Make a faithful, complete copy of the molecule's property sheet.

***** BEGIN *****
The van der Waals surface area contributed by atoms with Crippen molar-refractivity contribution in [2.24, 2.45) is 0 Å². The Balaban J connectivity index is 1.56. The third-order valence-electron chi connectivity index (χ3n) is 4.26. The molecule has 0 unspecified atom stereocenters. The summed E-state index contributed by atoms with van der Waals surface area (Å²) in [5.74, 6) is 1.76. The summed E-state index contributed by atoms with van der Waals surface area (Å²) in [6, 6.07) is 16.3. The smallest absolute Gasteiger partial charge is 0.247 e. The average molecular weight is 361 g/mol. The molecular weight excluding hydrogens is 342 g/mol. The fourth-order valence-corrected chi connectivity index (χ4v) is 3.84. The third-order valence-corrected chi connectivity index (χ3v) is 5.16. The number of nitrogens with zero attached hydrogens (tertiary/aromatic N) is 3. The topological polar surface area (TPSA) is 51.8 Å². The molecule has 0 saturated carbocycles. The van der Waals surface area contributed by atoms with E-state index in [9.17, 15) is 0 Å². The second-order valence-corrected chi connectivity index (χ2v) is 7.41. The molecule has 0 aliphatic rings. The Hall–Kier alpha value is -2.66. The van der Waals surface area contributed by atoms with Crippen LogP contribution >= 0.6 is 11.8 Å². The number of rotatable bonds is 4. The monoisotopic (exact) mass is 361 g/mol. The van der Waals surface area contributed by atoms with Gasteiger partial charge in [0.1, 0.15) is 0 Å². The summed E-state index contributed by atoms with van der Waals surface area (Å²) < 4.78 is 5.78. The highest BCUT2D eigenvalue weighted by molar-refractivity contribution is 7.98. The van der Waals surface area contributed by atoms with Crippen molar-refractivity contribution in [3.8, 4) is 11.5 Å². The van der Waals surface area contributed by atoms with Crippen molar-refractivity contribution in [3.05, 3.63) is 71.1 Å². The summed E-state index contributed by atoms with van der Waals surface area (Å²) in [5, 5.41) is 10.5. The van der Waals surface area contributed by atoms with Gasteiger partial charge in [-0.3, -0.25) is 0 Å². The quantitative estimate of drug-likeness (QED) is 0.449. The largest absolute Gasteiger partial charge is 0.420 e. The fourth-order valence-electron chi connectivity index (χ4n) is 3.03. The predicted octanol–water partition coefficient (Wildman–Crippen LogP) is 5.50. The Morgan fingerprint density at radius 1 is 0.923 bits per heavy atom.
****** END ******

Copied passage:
The van der Waals surface area contributed by atoms with Crippen molar-refractivity contribution in [2.24, 2.45) is 0 Å². The Balaban J connectivity index is 1.56. The third-order valence-electron chi connectivity index (χ3n) is 4.26. The molecule has 0 unspecified atom stereocenters. The summed E-state index contributed by atoms with van der Waals surface area (Å²) in [5.74, 6) is 1.76. The summed E-state index contributed by atoms with van der Waals surface area (Å²) in [6, 6.07) is 16.3. The smallest absolute Gasteiger partial charge is 0.247 e. The average molecular weight is 361 g/mol. The molecular weight excluding hydrogens is 342 g/mol. The fourth-order valence-corrected chi connectivity index (χ4v) is 3.84. The third-order valence-corrected chi connectivity index (χ3v) is 5.16. The number of nitrogens with zero attached hydrogens (tertiary/aromatic N) is 3. The topological polar surface area (TPSA) is 51.8 Å². The molecule has 0 saturated carbocycles. The van der Waals surface area contributed by atoms with E-state index in [9.17, 15) is 0 Å². The second-order valence-corrected chi connectivity index (χ2v) is 7.41. The molecule has 0 aliphatic rings. The Hall–Kier alpha value is -2.66. The van der Waals surface area contributed by atoms with Crippen LogP contribution >= 0.6 is 11.8 Å². The number of rotatable bonds is 4. The monoisotopic (exact) mass is 361 g/mol. The van der Waals surface area contributed by atoms with Gasteiger partial charge in [0.1, 0.15) is 0 Å². The summed E-state index contributed by atoms with van der Waals surface area (Å²) < 4.78 is 5.78. The highest BCUT2D eigenvalue weighted by molar-refractivity contribution is 7.98. The van der Waals surface area contributed by atoms with Crippen molar-refractivity contribution in [3.8, 4) is 11.5 Å². The van der Waals surface area contributed by atoms with Crippen molar-refractivity contribution in [3.05, 3.63) is 71.1 Å². The summed E-state index contributed by atoms with van der Waals surface area (Å²) in [5, 5.41) is 10.5. The van der Waals surface area contributed by atoms with Gasteiger partial charge in [-0.3, -0.25) is 0 Å². The quantitative estimate of drug-likeness (QED) is 0.449. The largest absolute Gasteiger partial charge is 0.420 e. The fourth-order valence-electron chi connectivity index (χ4n) is 3.03. The predicted octanol–water partition coefficient (Wildman–Crippen LogP) is 5.50. The Morgan fingerprint density at radius 1 is 0.923 bits per heavy atom.